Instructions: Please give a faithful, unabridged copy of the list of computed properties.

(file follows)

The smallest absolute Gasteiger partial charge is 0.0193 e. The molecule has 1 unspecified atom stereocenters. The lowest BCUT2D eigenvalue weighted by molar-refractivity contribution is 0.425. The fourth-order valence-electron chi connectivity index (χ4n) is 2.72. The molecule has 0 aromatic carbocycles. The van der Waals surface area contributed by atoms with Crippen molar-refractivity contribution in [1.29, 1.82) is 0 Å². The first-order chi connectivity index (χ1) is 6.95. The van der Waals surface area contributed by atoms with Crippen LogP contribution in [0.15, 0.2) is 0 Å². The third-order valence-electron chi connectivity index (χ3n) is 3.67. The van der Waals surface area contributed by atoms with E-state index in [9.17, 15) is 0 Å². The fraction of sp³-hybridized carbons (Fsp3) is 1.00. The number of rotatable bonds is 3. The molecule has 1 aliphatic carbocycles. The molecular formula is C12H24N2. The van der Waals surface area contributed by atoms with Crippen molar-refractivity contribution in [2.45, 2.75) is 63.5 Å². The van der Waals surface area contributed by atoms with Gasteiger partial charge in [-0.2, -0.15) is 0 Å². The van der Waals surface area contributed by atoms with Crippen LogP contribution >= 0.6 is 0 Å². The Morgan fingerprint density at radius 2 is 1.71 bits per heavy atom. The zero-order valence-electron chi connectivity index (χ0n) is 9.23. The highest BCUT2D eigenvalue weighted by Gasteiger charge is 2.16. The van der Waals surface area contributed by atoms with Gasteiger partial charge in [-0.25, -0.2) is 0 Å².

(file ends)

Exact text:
The smallest absolute Gasteiger partial charge is 0.0193 e. The molecule has 1 unspecified atom stereocenters. The lowest BCUT2D eigenvalue weighted by molar-refractivity contribution is 0.425. The fourth-order valence-electron chi connectivity index (χ4n) is 2.72. The molecule has 0 aromatic carbocycles. The van der Waals surface area contributed by atoms with Crippen molar-refractivity contribution in [1.29, 1.82) is 0 Å². The first-order chi connectivity index (χ1) is 6.95. The van der Waals surface area contributed by atoms with Crippen LogP contribution in [0.15, 0.2) is 0 Å². The third-order valence-electron chi connectivity index (χ3n) is 3.67. The van der Waals surface area contributed by atoms with E-state index in [9.17, 15) is 0 Å². The fraction of sp³-hybridized carbons (Fsp3) is 1.00. The number of rotatable bonds is 3. The molecule has 1 aliphatic carbocycles. The molecular formula is C12H24N2. The van der Waals surface area contributed by atoms with Crippen molar-refractivity contribution in [2.45, 2.75) is 63.5 Å². The van der Waals surface area contributed by atoms with Gasteiger partial charge in [-0.2, -0.15) is 0 Å². The van der Waals surface area contributed by atoms with Crippen LogP contribution >= 0.6 is 0 Å². The Morgan fingerprint density at radius 2 is 1.71 bits per heavy atom. The zero-order valence-electron chi connectivity index (χ0n) is 9.23. The highest BCUT2D eigenvalue weighted by Gasteiger charge is 2.16. The van der Waals surface area contributed by atoms with Gasteiger partial charge in [-0.25, -0.2) is 0 Å².